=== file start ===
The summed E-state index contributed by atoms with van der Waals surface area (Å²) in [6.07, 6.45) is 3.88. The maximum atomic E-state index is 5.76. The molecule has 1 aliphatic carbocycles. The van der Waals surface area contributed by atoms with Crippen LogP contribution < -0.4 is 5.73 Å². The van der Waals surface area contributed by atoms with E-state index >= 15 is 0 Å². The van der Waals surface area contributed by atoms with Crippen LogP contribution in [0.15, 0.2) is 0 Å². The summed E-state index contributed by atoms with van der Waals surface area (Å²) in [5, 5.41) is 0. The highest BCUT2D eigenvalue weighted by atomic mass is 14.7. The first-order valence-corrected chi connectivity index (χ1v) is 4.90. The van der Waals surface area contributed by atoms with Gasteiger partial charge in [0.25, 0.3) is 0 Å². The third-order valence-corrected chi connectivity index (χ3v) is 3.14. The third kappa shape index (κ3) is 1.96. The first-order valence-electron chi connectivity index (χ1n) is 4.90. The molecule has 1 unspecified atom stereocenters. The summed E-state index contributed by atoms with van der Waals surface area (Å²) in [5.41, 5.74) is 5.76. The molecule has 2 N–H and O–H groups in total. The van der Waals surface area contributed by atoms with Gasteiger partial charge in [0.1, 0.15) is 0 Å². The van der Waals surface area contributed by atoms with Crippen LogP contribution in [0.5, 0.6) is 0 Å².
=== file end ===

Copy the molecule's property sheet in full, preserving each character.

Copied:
The summed E-state index contributed by atoms with van der Waals surface area (Å²) in [6.07, 6.45) is 3.88. The maximum atomic E-state index is 5.76. The molecule has 1 aliphatic carbocycles. The van der Waals surface area contributed by atoms with Crippen LogP contribution < -0.4 is 5.73 Å². The van der Waals surface area contributed by atoms with E-state index >= 15 is 0 Å². The van der Waals surface area contributed by atoms with Crippen LogP contribution in [0.15, 0.2) is 0 Å². The summed E-state index contributed by atoms with van der Waals surface area (Å²) in [5, 5.41) is 0. The highest BCUT2D eigenvalue weighted by atomic mass is 14.7. The first-order valence-corrected chi connectivity index (χ1v) is 4.90. The van der Waals surface area contributed by atoms with Gasteiger partial charge in [0.25, 0.3) is 0 Å². The third-order valence-corrected chi connectivity index (χ3v) is 3.14. The third kappa shape index (κ3) is 1.96. The first-order valence-electron chi connectivity index (χ1n) is 4.90. The molecule has 1 unspecified atom stereocenters. The summed E-state index contributed by atoms with van der Waals surface area (Å²) in [5.41, 5.74) is 5.76. The molecule has 2 N–H and O–H groups in total. The van der Waals surface area contributed by atoms with Gasteiger partial charge in [0.1, 0.15) is 0 Å². The van der Waals surface area contributed by atoms with Crippen LogP contribution in [0.5, 0.6) is 0 Å².